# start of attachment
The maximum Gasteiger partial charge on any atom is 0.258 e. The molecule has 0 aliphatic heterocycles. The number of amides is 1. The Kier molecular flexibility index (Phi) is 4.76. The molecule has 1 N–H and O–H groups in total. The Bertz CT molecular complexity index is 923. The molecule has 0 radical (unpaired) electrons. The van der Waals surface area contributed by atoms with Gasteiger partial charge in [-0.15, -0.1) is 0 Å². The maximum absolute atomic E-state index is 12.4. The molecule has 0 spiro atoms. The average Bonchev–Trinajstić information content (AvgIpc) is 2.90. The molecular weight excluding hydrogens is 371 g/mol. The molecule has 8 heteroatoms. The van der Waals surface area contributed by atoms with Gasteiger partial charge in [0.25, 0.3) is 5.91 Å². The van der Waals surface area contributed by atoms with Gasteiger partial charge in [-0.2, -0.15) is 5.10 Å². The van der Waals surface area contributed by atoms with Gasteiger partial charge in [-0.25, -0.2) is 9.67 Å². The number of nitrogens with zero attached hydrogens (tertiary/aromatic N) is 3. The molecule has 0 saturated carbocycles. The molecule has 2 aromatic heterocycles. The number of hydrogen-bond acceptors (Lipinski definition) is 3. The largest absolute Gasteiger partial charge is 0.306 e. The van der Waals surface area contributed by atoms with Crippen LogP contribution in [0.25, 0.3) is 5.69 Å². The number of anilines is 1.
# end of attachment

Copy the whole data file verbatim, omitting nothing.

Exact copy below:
The maximum Gasteiger partial charge on any atom is 0.258 e. The molecule has 0 aliphatic heterocycles. The number of amides is 1. The Kier molecular flexibility index (Phi) is 4.76. The molecule has 1 N–H and O–H groups in total. The Bertz CT molecular complexity index is 923. The molecule has 0 radical (unpaired) electrons. The van der Waals surface area contributed by atoms with Gasteiger partial charge in [-0.15, -0.1) is 0 Å². The maximum absolute atomic E-state index is 12.4. The molecule has 0 spiro atoms. The average Bonchev–Trinajstić information content (AvgIpc) is 2.90. The molecular weight excluding hydrogens is 371 g/mol. The molecule has 8 heteroatoms. The van der Waals surface area contributed by atoms with Gasteiger partial charge in [0.25, 0.3) is 5.91 Å². The van der Waals surface area contributed by atoms with Gasteiger partial charge in [-0.2, -0.15) is 5.10 Å². The van der Waals surface area contributed by atoms with Gasteiger partial charge in [-0.25, -0.2) is 9.67 Å². The number of nitrogens with zero attached hydrogens (tertiary/aromatic N) is 3. The molecule has 0 saturated carbocycles. The molecule has 2 aromatic heterocycles. The number of hydrogen-bond acceptors (Lipinski definition) is 3. The largest absolute Gasteiger partial charge is 0.306 e. The van der Waals surface area contributed by atoms with Crippen LogP contribution in [0.25, 0.3) is 5.69 Å². The number of anilines is 1.